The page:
Once again I find myself discovering poetry by a poet I’ve heard about but never got around to reading. Until now that is. This book, – a ‘Collected Poems’ more or less, – is a real treat. Written in chronological order these poems represent a lifetime’s work from the pen of a writer who, unusually, writes about manual labour, as well as swimming, politics, literature, unemployment, class, sexual matters and an array of other subjects. These poems are deceptively sophisticated, often rhythmically intriguing, surprisingly moving and complex in the range of emotion and of thinking they deploy. There are performance pieces and some wonderful pastiches including the following which takes a commonly reworked classic and gives it a somewhat new spin:
DIS IS JEST TUH SAY LIEKE
dat I scoffed
yoo id in
duh freezuh Kumpartmunt
yooz wuz praps
fuh laytuh like
it wuz jaamtastick
aan reeuhlee baaraaas
(Translated from the American
Of William Carlos Williams)
His Cardiff-based dialect poetry is a key aspect in performance though I have to say the above looks and sound like Geordie to me (what do I know?) and hilariously funny. The fact that he can hint towards John Ashbery and Wallace Stevens, while also writing direct and convincing poems about the dangers and realities of working as a roofer, for example, suggest a breadth of experience which still seems rare in the ‘exalted’ field of poetry.
In ‘Walkabout’ from the late section entitled ‘Winter Cycling’ he writes about dementia in a manner which takes your breath away:
Mid-winter, middle of the night, breath
billowing icy white, his mother’s in a hurry
to see her parents who died thirty years ago
happily wearing just slippers and night gown.
Like his fellow countryman Peter Finch, Mills is able to write effective traditional poems while also working in a more experimental fashion. The link between page and performance is an important aspect of these varied approaches.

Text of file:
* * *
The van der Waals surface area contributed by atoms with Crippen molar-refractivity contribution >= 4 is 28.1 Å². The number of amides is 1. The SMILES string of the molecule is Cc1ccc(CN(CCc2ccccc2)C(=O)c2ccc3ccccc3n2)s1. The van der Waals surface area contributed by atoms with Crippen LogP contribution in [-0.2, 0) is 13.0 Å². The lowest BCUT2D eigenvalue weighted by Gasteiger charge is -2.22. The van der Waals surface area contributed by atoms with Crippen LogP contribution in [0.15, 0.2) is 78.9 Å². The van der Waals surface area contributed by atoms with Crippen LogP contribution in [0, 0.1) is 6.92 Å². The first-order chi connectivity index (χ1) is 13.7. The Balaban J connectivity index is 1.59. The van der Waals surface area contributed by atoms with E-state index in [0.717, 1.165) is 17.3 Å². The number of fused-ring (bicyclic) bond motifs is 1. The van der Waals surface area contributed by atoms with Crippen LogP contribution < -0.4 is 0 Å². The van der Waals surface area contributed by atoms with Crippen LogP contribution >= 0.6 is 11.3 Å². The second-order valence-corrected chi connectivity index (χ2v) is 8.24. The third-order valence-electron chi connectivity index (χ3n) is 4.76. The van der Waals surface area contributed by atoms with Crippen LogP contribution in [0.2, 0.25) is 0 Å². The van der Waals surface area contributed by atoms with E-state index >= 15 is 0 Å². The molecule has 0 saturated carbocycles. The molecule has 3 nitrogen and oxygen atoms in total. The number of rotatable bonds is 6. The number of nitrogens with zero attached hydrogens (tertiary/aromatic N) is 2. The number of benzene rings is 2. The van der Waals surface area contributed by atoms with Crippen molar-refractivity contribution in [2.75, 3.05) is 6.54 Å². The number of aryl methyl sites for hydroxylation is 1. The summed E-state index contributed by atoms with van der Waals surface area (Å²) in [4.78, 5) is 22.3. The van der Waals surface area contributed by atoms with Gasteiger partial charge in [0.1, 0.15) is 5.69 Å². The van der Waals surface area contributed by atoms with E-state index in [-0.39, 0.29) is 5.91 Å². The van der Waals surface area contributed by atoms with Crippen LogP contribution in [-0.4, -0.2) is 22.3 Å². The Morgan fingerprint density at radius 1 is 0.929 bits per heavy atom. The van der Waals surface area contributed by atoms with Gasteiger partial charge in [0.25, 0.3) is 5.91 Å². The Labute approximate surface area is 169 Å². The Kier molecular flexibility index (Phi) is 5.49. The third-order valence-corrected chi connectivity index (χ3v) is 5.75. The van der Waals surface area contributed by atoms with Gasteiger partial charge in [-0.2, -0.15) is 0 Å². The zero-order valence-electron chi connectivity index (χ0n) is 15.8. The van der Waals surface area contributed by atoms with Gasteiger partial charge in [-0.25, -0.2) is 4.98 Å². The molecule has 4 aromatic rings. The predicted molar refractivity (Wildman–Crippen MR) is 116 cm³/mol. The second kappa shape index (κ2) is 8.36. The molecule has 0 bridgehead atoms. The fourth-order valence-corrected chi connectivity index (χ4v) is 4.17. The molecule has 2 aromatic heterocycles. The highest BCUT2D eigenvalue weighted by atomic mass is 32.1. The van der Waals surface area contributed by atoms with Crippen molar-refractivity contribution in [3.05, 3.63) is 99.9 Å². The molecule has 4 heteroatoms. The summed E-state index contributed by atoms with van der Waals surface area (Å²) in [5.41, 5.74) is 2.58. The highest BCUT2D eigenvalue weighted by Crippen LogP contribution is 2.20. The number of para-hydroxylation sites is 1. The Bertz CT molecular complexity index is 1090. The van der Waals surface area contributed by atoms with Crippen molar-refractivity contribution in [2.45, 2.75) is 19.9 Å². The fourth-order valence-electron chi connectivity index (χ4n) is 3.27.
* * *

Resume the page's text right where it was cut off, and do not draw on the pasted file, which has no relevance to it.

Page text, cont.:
From ‘When Scaffolders Howl’ we get the following:
Every scaffolding gang I have ever worked with
will, at some point, tip their heads back and let rip
howling like a wild pack of wolves at a full moon.
Yet at day’s end they’ll squash into lorries and vans
to travel home weary, thirsty, laughter quieter
till the next morning gathers them together again.
It’s so easy to relate to the above and it’s done without any suggestion of sentimentality or affectation. As an ex-swimmer of a certain age I found ‘The Resolutionists’ to be a mix of wicked humour and cautionary tale:
Back at the shallow end’s comparative safety
we guestimate that by February this will be over
when the resolutionists, who do it to get healthy,
in the hope of living longer, have all inflicted
injuries or done permanent damage or just died.
Few survive as swimmers. One may become a regular,
although this is extremely rare, but until then
The ambulances are lined up outside like fire engines.
Elsewhere the swimming imagery is more upbeat (‘The Last Swim in Empire’) where we get ‘Carousing with dolphins, / splashing curious seagulls / and shadow boxing nervous sharks.’
I’ve only read through this collection once and I’m sure it’s one I shall dip into again and again. There are sound poems and romantic pieces, humour in abundance, often juxtaposed with much darker material which takes you aback and makes you think as well as feel. In short, it’s a huge cornucopia and one that I feel I’ve just scraped the surface of. Dip in and enjoy.
Steve Spence 24th January 2022